And it took barely a week for more than 12,000 people to respond to the posters, proclaiming "Yo! I'm your CEO!"
"I don't think anyone expected such an overwhelming response," said Holly Alves, marketing director for Ben & Jerry's Homemade, Waterbury, Vt.
The contest called for applicants to send an essay, describing in 100 words or less why they should be the new CEO. Also required: a lid from their favorite flavor of Ben & Jerry's ice cream.
But some sent more creative responses. Floral arrangements proliferated, and one woman even sent a sheet cake decorated with her resume. The cutest, perhaps, came from a 4-year-old boy whose crayoned letter recommended his parents.
While most people have mailed their responses to the company, some used the search to promote themselves in the media. Joan Beck employed her syndicated column as a forum for the letter, while Alan Stillman, proprietor of Manhattan's Smith & Wollensky steak house, took out a page ad in The New York Times in the form of an entry.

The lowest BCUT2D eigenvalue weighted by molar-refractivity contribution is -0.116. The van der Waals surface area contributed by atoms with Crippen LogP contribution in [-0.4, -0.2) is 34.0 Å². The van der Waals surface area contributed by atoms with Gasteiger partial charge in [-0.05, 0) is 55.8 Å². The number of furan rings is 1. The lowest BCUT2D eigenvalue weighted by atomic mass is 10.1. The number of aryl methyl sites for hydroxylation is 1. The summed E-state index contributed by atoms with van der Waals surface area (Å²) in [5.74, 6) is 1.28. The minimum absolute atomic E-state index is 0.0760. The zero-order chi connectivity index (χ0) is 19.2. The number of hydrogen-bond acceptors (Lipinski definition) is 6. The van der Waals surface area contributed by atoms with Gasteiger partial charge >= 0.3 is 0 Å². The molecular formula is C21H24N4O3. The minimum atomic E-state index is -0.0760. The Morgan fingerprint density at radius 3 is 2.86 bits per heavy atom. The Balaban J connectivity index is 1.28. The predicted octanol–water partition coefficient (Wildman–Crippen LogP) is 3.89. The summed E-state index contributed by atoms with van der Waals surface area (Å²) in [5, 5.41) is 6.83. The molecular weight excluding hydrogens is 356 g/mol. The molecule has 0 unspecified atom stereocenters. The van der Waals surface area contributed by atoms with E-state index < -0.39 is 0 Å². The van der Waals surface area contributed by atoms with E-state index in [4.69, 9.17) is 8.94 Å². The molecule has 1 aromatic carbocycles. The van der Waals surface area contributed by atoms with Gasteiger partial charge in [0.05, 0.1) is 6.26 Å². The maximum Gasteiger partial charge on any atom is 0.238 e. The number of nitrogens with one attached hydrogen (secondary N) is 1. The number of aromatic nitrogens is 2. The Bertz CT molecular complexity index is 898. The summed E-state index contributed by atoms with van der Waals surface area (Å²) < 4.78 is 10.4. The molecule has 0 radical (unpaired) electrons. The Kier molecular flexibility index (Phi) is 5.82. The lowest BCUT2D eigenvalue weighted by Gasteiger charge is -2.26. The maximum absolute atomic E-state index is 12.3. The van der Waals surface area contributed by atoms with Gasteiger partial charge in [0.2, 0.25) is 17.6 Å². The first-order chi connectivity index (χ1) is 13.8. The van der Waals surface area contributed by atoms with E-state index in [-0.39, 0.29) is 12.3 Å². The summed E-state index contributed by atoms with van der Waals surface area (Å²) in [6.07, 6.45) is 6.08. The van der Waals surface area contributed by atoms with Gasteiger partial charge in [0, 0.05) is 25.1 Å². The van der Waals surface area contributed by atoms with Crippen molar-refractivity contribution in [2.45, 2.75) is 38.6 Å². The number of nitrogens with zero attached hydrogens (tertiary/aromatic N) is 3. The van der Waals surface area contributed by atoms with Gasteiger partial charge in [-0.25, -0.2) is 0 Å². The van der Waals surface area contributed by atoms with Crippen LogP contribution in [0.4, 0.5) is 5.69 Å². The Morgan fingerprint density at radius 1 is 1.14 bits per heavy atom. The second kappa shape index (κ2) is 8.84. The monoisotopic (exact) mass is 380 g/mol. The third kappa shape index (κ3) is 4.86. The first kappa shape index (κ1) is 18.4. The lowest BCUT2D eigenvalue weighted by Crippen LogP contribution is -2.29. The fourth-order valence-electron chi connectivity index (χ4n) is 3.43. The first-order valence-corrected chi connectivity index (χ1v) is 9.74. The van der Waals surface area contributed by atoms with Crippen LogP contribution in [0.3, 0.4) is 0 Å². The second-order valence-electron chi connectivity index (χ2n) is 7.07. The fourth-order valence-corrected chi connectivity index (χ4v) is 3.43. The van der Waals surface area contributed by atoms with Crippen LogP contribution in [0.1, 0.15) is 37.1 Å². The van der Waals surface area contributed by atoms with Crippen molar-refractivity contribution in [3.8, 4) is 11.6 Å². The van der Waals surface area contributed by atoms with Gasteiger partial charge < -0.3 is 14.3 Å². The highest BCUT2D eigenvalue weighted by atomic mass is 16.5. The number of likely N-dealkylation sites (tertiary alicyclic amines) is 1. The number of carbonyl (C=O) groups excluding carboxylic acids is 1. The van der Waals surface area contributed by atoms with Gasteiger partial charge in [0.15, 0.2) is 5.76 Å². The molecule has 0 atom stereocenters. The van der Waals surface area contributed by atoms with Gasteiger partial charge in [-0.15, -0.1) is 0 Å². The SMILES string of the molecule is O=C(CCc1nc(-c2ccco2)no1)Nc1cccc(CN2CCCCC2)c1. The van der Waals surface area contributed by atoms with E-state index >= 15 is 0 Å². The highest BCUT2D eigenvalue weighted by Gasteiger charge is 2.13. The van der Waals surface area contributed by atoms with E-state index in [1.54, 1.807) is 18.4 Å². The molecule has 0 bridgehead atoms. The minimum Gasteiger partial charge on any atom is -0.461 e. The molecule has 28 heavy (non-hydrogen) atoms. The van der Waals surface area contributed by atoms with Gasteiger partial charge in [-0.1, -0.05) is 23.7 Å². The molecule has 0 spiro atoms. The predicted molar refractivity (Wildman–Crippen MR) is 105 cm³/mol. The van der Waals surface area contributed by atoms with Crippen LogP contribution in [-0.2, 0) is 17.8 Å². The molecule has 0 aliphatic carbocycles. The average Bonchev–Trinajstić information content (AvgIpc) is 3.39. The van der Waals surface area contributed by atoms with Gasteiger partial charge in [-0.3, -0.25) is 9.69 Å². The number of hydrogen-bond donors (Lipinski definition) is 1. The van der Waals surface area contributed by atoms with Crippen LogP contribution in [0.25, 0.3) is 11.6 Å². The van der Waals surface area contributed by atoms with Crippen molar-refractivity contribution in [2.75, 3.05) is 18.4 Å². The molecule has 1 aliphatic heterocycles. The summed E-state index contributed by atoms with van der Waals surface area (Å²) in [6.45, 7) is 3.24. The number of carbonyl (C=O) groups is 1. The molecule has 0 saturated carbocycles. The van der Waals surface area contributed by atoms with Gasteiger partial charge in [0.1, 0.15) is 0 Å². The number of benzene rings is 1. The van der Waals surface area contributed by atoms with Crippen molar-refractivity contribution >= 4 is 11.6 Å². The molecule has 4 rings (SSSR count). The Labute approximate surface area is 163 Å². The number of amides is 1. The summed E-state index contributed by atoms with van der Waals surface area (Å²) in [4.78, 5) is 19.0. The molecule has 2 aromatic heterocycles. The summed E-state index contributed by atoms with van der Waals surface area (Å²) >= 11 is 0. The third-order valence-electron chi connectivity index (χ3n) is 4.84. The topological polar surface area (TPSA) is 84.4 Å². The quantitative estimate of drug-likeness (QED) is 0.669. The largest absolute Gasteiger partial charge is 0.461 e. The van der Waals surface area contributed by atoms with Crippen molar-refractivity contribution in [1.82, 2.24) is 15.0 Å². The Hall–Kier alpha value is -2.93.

Ben & Jerry's said the search has been a public relations coup.
"It certainly gets our name out there. It's an interesting grass-roots way to find a head," Ms. Alves said.
Some executives, such as Richard Edelman, president-CEO of Edelman Worldwide Public Relations, aren't so sure.
"I'm bemused ... I don't necessarily think it enhances their brand equity," Mr. Edelman said.
An executive recruiter is sifting through the entries to discover the next CEO. Deadline for entries is Sept. 14, with the position expected to be filled six months later.
Mr. Cohen will retain his post as chairman and remain active on the board. Co-founder Jerry Greenfield remains vice chairman.